By Gillian Hayes, director of technology research at The Center for Autism & Neurodevelopmental Disorders and associate professor of informatics at UC Irvine
In the past few years, technology has been a big breakthrough in helping kids with autism learn and helping parents improve care for their children. I’ve witnessed this first hand through my work my work with the Social and Technological Action Research Group, wherein I help create, review and test new autism technologies.
Technology allows us to teach students in a personalized and customized way, despite limited human resources. When you add into the equation that so many kids find computers, smart phones, tablets and so on just inherently appealing, you have the ability to draw them in, retain their attention, and provide customized educational content all in one nice little package.
While people have been using computers for kids with autism for decades, the advent of simple, mobile apps has enhanced and widened our ability to reach children with autism through technology.
There are several apps in particular that I recommend for parents and guardians of children with autism:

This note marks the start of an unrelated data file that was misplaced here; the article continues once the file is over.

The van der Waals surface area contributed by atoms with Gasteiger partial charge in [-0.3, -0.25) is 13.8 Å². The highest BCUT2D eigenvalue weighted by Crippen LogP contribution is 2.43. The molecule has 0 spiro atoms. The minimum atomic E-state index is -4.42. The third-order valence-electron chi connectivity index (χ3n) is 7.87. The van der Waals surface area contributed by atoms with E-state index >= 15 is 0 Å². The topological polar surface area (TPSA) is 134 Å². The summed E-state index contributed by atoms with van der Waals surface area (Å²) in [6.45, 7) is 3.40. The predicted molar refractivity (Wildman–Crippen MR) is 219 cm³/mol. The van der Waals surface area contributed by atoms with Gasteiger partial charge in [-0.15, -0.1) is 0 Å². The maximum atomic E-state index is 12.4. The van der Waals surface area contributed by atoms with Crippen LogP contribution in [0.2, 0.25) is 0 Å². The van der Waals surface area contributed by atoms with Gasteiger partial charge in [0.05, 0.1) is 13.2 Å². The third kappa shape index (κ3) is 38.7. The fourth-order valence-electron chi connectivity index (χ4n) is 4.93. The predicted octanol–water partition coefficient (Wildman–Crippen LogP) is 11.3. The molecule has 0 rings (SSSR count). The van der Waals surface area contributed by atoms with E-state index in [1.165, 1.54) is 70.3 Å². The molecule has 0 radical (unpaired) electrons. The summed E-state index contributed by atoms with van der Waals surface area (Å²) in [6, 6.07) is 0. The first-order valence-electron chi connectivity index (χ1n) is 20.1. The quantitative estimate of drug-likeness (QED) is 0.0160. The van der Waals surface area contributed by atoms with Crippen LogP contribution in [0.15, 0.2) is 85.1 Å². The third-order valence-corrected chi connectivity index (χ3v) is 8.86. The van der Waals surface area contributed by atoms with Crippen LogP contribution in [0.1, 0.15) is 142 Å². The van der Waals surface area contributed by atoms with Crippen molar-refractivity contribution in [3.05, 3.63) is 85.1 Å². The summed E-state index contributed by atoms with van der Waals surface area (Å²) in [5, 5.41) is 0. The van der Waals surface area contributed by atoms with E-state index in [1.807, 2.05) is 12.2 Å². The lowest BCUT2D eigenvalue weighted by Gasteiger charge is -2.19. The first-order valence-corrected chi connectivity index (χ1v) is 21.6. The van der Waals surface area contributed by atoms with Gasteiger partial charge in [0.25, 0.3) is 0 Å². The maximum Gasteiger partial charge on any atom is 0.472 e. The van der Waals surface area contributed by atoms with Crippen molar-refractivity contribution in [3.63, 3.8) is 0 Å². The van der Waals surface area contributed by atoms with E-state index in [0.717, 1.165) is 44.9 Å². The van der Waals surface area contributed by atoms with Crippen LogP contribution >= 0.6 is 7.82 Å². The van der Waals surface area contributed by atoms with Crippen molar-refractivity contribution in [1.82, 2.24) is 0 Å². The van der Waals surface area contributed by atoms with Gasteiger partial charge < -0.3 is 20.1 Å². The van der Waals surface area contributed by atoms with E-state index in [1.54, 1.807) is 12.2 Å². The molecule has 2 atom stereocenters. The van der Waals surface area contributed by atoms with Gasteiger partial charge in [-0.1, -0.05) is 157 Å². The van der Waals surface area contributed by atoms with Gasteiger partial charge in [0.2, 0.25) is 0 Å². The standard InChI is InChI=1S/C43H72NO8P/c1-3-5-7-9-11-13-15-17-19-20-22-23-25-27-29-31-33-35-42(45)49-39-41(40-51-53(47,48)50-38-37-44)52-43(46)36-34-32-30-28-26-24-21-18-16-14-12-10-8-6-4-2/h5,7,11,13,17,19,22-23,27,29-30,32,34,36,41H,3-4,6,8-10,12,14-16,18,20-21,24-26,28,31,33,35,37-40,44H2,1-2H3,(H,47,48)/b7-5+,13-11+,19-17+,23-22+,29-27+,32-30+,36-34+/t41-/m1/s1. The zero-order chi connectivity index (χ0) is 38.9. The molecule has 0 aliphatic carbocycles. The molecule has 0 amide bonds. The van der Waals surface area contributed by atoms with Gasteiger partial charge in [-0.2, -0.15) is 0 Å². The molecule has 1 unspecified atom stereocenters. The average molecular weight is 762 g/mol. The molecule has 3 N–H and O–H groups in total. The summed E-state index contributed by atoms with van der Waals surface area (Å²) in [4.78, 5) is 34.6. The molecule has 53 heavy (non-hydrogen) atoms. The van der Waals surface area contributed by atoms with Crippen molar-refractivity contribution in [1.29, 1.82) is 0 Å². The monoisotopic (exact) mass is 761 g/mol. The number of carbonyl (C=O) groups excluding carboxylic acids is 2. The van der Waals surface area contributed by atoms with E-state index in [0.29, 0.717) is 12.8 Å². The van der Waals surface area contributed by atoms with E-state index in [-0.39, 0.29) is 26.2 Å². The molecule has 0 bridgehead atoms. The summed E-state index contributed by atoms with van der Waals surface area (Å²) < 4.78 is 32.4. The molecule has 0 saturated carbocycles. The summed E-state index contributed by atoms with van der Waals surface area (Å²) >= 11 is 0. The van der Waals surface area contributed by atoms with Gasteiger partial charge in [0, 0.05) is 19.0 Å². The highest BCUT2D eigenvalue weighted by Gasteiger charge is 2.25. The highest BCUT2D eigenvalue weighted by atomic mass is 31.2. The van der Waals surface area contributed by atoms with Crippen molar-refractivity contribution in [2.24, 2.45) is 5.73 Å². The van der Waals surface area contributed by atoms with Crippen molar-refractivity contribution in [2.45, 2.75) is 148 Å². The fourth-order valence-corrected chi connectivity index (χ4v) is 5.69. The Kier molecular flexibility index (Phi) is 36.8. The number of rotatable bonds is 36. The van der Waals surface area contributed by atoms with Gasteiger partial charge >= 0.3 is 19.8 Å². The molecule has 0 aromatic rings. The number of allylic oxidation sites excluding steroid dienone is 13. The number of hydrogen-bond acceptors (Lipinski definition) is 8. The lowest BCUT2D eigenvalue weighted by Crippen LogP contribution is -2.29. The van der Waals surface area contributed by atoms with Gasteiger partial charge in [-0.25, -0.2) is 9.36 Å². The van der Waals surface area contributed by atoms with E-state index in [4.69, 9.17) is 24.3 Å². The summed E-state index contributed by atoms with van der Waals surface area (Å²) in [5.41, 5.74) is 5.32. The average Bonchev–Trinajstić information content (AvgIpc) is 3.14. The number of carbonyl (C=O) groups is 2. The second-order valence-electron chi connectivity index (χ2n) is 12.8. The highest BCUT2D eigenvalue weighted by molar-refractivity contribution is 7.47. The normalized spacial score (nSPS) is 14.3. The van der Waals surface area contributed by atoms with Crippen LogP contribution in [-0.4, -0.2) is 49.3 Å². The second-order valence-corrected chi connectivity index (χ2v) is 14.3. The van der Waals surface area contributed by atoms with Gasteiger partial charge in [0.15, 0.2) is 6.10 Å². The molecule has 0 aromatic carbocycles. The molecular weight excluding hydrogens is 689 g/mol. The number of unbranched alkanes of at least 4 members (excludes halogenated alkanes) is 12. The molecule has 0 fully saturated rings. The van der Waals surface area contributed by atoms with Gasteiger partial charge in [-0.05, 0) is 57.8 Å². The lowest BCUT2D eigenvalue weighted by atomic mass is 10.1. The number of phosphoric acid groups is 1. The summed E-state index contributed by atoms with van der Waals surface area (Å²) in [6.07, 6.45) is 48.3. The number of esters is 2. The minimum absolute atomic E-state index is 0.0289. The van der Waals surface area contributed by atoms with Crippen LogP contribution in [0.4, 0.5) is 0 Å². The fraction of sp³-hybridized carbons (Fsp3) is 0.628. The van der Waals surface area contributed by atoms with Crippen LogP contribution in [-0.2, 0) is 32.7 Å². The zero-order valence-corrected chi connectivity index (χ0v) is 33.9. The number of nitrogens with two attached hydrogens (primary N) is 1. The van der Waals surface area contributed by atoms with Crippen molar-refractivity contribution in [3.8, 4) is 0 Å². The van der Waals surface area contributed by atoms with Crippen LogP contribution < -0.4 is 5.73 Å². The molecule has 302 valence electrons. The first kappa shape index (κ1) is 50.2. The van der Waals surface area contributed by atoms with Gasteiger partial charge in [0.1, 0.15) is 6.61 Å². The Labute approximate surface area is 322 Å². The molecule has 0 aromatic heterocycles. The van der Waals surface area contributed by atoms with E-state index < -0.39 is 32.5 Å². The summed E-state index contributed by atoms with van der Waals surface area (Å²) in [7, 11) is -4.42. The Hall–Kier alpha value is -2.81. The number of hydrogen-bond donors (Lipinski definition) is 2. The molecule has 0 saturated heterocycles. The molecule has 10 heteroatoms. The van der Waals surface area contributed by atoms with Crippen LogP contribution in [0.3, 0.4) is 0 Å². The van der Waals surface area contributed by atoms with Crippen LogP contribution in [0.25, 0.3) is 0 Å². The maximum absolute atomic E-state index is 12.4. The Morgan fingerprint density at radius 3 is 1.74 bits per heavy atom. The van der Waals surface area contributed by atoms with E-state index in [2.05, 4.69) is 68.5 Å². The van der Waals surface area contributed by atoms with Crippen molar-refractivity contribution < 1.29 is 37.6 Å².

The Autism Tracker Pro can help parents see the patterns in their kids’ behavior, as well as empower them to make their own decisions about treatments.
For non-verbal children, the app Proloquo2Go allows children to tap out what they want to say with the help of symbols. This app is expensive, but it’s less costly than the specialized hardware platforms that it replaces.
Finally, check out i.AM Search. This app helps parents find other apps that will help children with autism and their families.
Outside of apps, software that was developed for other settings has helped autism education as well. For example, shared calendaring, which is present on nearly all laptops and smart phones, is transformative for older students with barriers to employment and independent living.